Putting Your Performance into Perspective

We believe that there are a few things to consider to help you answer the question "How am I doing?"

First, set your expectations

Reviewing your investment performance over time is important to help determine if you’re on track to achieve your financial goals. But before you can evaluate performance, you first need to determine the return you are trying to achieve – which is really the return you need to help achieve your goals.

To help put your investment performance into perspective, your return expectations should be:

  • Relevant – base your expectations on the goals you've set for yourself and your family
  • Realistic – the type of investments you own, your comfort level with risk, the market environment and your investment time horizon are all factors in how your portfolio will perform
  • Reviewed – evaluate your return expectations over time to ensure they align with the return you need to meet your investing goals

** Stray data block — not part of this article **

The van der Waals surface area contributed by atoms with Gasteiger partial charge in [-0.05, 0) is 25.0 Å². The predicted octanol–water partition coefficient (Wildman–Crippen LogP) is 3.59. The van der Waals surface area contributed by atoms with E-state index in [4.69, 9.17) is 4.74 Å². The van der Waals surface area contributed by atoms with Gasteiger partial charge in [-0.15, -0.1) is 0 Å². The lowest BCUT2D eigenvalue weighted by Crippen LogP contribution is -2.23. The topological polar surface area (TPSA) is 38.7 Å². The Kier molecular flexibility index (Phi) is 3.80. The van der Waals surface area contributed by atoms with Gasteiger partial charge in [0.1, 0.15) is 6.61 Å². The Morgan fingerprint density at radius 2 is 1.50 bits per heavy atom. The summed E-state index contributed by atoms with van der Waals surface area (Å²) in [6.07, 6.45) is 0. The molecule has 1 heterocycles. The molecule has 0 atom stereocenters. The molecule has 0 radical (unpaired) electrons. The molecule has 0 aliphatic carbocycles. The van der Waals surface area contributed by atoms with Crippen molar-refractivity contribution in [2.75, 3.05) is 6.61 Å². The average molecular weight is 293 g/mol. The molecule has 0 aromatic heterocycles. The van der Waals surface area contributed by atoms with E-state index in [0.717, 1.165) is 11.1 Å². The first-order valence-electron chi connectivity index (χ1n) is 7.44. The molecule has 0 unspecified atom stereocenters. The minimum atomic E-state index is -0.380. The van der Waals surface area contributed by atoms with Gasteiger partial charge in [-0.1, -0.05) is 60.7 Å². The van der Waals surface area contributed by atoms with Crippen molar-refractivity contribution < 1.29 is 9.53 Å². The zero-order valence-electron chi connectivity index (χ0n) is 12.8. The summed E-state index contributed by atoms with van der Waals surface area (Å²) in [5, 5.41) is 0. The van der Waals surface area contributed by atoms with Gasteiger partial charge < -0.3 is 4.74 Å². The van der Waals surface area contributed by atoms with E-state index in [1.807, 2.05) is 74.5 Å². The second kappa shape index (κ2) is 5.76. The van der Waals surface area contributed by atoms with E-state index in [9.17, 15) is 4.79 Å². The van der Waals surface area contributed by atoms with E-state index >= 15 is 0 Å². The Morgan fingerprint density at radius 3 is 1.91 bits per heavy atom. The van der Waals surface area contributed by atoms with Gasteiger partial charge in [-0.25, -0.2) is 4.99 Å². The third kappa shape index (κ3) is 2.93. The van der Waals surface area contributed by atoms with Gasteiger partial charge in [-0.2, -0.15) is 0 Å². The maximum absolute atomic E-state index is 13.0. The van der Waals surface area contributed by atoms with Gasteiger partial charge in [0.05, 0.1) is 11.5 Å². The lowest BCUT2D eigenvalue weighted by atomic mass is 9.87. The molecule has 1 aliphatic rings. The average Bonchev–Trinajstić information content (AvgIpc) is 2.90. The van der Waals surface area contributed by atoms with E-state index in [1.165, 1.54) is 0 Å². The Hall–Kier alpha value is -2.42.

Next, find out where you are today

We know you want to stay informed about how your investment accounts are doing. In addition to regular reviews with your financial advisor, accessing your account information online is a key tool for keeping up-to-date on the status and performance of your Edward Jones accounts.

How is your personal rate of return calculated?

To calculate your personal rate of return, we use the industry-defined "dollar-weighted" calculation that factors in the performance of your investments and the timing of your additions and withdrawals as well as any dividends, interest or capital gains distributions the investment pays.

What affects your personal rate of return other than investment performance?